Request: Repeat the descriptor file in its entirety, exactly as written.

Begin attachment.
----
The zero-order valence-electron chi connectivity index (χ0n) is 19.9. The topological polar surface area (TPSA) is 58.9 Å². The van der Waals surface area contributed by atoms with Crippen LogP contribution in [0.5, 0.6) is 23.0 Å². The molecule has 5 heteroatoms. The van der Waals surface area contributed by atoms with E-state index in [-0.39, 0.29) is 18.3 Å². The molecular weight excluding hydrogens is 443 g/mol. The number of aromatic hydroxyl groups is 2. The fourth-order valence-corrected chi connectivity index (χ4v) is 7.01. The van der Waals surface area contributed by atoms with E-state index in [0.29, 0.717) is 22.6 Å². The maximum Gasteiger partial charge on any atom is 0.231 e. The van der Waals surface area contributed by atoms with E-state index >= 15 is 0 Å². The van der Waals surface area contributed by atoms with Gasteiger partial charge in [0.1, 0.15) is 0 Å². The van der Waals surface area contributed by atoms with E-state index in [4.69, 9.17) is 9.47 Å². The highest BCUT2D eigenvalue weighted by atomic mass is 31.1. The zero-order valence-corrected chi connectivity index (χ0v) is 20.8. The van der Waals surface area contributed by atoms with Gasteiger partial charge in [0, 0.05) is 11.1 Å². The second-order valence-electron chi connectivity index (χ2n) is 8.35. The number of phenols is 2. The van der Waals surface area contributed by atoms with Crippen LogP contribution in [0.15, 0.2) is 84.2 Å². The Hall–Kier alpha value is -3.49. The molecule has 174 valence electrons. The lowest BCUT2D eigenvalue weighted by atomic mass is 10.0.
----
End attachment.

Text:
The zero-order valence-electron chi connectivity index (χ0n) is 19.9. The topological polar surface area (TPSA) is 58.9 Å². The van der Waals surface area contributed by atoms with Crippen LogP contribution in [0.5, 0.6) is 23.0 Å². The molecule has 5 heteroatoms. The van der Waals surface area contributed by atoms with E-state index in [-0.39, 0.29) is 18.3 Å². The molecular weight excluding hydrogens is 443 g/mol. The number of aromatic hydroxyl groups is 2. The fourth-order valence-corrected chi connectivity index (χ4v) is 7.01. The van der Waals surface area contributed by atoms with E-state index in [0.29, 0.717) is 22.6 Å². The maximum Gasteiger partial charge on any atom is 0.231 e. The van der Waals surface area contributed by atoms with E-state index >= 15 is 0 Å². The van der Waals surface area contributed by atoms with Gasteiger partial charge in [0.1, 0.15) is 0 Å². The van der Waals surface area contributed by atoms with E-state index in [4.69, 9.17) is 9.47 Å². The highest BCUT2D eigenvalue weighted by atomic mass is 31.1. The zero-order valence-corrected chi connectivity index (χ0v) is 20.8. The van der Waals surface area contributed by atoms with Gasteiger partial charge in [0, 0.05) is 11.1 Å². The second-order valence-electron chi connectivity index (χ2n) is 8.35. The number of phenols is 2. The van der Waals surface area contributed by atoms with Crippen LogP contribution in [0.15, 0.2) is 84.2 Å². The Hall–Kier alpha value is -3.49. The molecule has 174 valence electrons. The lowest BCUT2D eigenvalue weighted by atomic mass is 10.0.